Sunday, November 11, 2018, marked the hundredth anniversary of the armistice that ended the First World War. The calamity that broke open the 20th century took the lives of millions of people worldwide and hundreds of thousands of Americans, including 264 Cornellians. Two Sun editors also paid the ultimate price in service of their country: editor in chief Lt. Leslie Herbert Groser 1913 and associate editor Lt. Edward Foreman Graham 1914.
World War I ended 100 years ago, and every day there are fewer and fewer survivors of that generation from whom we can learn. Soon, there will be no one left who remembers firsthand the horrors that descended upon Europe, no one who recalls how a century’s worth of nationalism, militarization and colonialism boiled over into an armageddon of global proportions.
It is good to celebrate Veterans’ Day and to commemorate the armistice. It is even better to remember every day the toll that war takes on nations, their citizens and their defenders. It can be far too easy to forget the sacrifice and the damage that war entails, and to circumscribe our remembrance to a few days a year is to do a disservice to our veterans, their families, all people affected by war and the nation as a whole.
Cornell supplied the war effort with 4,598 commissioned officers, more than any other institution, including the US Military Academy at West Point. The University hosted an entire aviation school for the Army. Just a century ago, Cornell was pouring everything it had into the war effort.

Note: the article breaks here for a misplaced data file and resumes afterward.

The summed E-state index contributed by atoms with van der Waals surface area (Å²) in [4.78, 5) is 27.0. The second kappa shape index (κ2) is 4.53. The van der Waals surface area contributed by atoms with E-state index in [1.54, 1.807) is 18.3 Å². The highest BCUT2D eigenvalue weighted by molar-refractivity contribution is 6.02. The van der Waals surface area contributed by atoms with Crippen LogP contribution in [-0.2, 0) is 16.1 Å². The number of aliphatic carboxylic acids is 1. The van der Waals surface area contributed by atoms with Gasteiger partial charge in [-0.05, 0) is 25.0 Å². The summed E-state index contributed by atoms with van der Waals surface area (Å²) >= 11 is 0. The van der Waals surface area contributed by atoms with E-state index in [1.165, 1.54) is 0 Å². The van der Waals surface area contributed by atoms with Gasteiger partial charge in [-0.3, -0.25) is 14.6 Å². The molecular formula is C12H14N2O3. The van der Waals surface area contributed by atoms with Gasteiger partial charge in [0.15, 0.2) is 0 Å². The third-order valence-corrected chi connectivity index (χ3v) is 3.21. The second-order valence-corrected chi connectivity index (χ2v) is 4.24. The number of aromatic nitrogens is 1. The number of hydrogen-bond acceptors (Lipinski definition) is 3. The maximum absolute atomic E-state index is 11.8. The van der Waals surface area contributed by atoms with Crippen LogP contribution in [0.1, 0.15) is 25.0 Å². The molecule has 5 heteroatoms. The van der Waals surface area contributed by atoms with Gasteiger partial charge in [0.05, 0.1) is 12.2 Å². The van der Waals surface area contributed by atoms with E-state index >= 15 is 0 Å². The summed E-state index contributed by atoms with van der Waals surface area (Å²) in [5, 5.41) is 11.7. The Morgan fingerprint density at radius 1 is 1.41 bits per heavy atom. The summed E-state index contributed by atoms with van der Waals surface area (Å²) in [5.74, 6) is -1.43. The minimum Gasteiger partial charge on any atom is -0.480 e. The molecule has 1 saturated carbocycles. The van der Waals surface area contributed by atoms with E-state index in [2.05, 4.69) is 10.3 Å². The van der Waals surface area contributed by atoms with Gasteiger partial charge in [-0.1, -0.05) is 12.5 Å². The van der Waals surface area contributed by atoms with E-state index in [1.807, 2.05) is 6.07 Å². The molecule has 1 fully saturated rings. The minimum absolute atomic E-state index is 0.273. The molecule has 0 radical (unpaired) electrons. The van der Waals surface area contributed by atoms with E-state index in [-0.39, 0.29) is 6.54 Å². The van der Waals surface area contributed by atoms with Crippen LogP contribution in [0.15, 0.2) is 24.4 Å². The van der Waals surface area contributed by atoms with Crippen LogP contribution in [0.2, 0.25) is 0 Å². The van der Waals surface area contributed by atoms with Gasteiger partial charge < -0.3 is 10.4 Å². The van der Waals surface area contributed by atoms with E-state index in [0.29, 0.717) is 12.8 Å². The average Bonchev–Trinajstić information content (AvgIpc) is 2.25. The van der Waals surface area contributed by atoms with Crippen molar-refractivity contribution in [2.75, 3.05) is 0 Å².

And yet, aside from a few studious members of the “First American University” course, few likely know about Cornell’s history with the war. The same goes for Cornell’s efforts during the Second World War, which were even more extensive and led to lasting changes in the University’s academic and social organization.
When we forget about war’s costs as a nation, we are far more likely to tolerate its invocation and repeated use. In Afghanistan, America has been at war for 17 years — the longest war in our history — and yet we hear less and less about it every day. Indeed, across the globe, Americans are fighting wars; some are public, and many are hidden from us.
So take a moment this week to remember the people who sacrificed everything. Remember Lieutenants Groser and Graham, and all those who served or died alongside them in WWI, but also remember all those before and since. Think about those still serving today, and reflect on how we should do good by them today and every day after.